For the past few weeks, I’ve been raving about Miguel Syjuco’s “Ilustrado” to anyone who will listen! Hahaha, I’ve even managed to convince a bunch of people to go out and get copies (Dianne and Mike and Mike’s uncle, haha —  I hope you like it as much I did!) because I couldn’t contain my excitement about it. Here’s my full length review (originally published in Manila Bulletin), and I hope it makes more people want to read it!

“When the author’s life of literature and exile reached its unscheduled terminus that anonymous February morning, he was close to completing the controversial book we’d all been waiting for.”

Thus begins Miguel Syjuco’s “Ilustrado,” winner of the 2008 Man Asian Literary Award and the Palanca Award, recently launched in the Philippine edition by Farrar, Straus and Giroux (International release is due this week — I think I’ll get myself a trade paperback of the international edition). I was waiting to board a plane to Davao, and I relished the ominous beginning as I settled down at the airport lounge for the first few chapters of this highly anticipated read.

Filipino writer-in-exile Crispin Salvador’s corpse is found floating in the Hudson River, and his student, Miguel Syjuco (yes, the same name as the author), wants answers.  Miguel sets out to piece together Salvador’s life with fragments of his mentor’s body of work, personal history, interviews with friends and relatives, and other sources, telling his own life story along the way.

“Ilustrado” is not your typical Filipino novel, eschewing carabaos in the fields and sunlight the color of mangoes in favor of epistolary-style metafiction that uncannily mirrors Philippine culture, history and politics.

Miguel is obsessed with finding out all he can about Crispin Salvador, and taking his cue from the leads he sifts from his mentor’s personal belongings, he flies home to the Philippines, seeking out Salvador’s family and friends while carefully avoiding his own.

Miguel is writing “Crispin Salvador: Eight Lives Lived,” a biography of his mentor, and the reader gets to sample his work in progress as he finds out more about the man. The novel traces as far back as Salvador’s paternal great-grandfather Capitan Cristobal Salvador, his birth to parents Narciso and Maria Clara and four other siblings, growing up in a wealthy family and turning his back on his privileged life, and how he makes it on his own to become a legendary albeit controversial figure in the Philippine literary scene.

As Miguel cobbles together Salvador’s story, parallels are drawn between their two lives, allowing us to get to know Miguel, a young man also descended from a powerful political clan, who steps out from the shadow of his family history and struggles to set his own path as a writer.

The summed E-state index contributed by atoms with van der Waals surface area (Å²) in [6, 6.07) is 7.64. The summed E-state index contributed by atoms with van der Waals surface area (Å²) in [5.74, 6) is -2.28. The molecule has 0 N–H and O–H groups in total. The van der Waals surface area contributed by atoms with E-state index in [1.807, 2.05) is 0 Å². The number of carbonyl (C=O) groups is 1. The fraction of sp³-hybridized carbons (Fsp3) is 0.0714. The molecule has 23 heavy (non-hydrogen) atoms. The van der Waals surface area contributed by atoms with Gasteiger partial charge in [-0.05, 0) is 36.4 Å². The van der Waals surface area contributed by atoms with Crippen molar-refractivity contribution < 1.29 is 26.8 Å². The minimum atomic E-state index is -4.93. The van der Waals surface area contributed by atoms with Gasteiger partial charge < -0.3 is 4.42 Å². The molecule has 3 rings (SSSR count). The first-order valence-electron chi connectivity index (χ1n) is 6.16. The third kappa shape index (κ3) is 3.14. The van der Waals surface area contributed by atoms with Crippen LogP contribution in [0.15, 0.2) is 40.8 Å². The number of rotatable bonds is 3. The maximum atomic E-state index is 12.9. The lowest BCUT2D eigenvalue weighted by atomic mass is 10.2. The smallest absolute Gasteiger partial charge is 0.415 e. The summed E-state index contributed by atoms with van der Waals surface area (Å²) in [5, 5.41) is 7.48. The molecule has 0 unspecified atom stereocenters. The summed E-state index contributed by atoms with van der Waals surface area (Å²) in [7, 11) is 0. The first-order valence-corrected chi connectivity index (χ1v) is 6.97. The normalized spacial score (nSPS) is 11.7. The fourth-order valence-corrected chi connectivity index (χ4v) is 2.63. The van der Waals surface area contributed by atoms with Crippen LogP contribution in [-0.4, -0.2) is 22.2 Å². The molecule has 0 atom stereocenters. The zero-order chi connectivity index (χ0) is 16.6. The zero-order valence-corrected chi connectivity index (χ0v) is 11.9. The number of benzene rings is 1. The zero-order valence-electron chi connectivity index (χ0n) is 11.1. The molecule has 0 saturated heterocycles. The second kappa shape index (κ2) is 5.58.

Foregoing the conventional linear progression of a start-middle-end plotline, “Ilustrado” manages to flesh out the two personalities – as well as 150 years of modern Philippine history – using a variety of snippets, including Miguel’s narration and drafts of the biography; newspaper clippings and blog entries; correspondence; excerpts of Salvador’s interviews, novels, short stories, poetry, and autobiographical works; and even colloquial jokes shared by Miguel and Salvador.

Ilustrado” challenges the traditional views of Filipino literary craft (and even the so-called Filipino literati) as it indulges in a variety of genres and techniques to probe the relationship between fiction and reality.  Its richly descriptive prose has a touch of self-deprecating humor that entertains the reader from start to end, and the gritty slice-of-life observations of Philippine society are articulate, insightful, and amusing.

The novel is also a pantheon for Syjuco’s literary and artistic influences – including Kurt Vonnegut, Roberto Bolaño, Thomas Pynchon, Jose Rizal, Carlos Ruiz Zafon, and many more – replete with references for those who can read between the lines and recognize them.

But perhaps the true gift that “Ilustrado” presents to Philippine literature is how it makes Filipinos aware of the art of writing fiction and the realm of possibilities opened up by exploring new ways to tell a story, and gives them new ways to read it.

While “Ilustrado” is not the first metafictional work by a Filipino writer, it is a laudable effort to move away from the use of metafiction as a  bells and whistles spectacle, as an affectation of writers who write metafiction just to prove they can.  As it juxtaposes fabrication against reality to convey moral truths about society, “Ilustrado” presents a fresh voice that provokes readers to examine the principles they value and the truths they hold real.

Ilustrado is available at all National Book Store branches at the special introductory price of P308 (20% discount, SRP P385) from April 8 to 30, 2010.

Ilustrado, FSG Philippine Edition, 4.5/5 stars, book #50 for 2010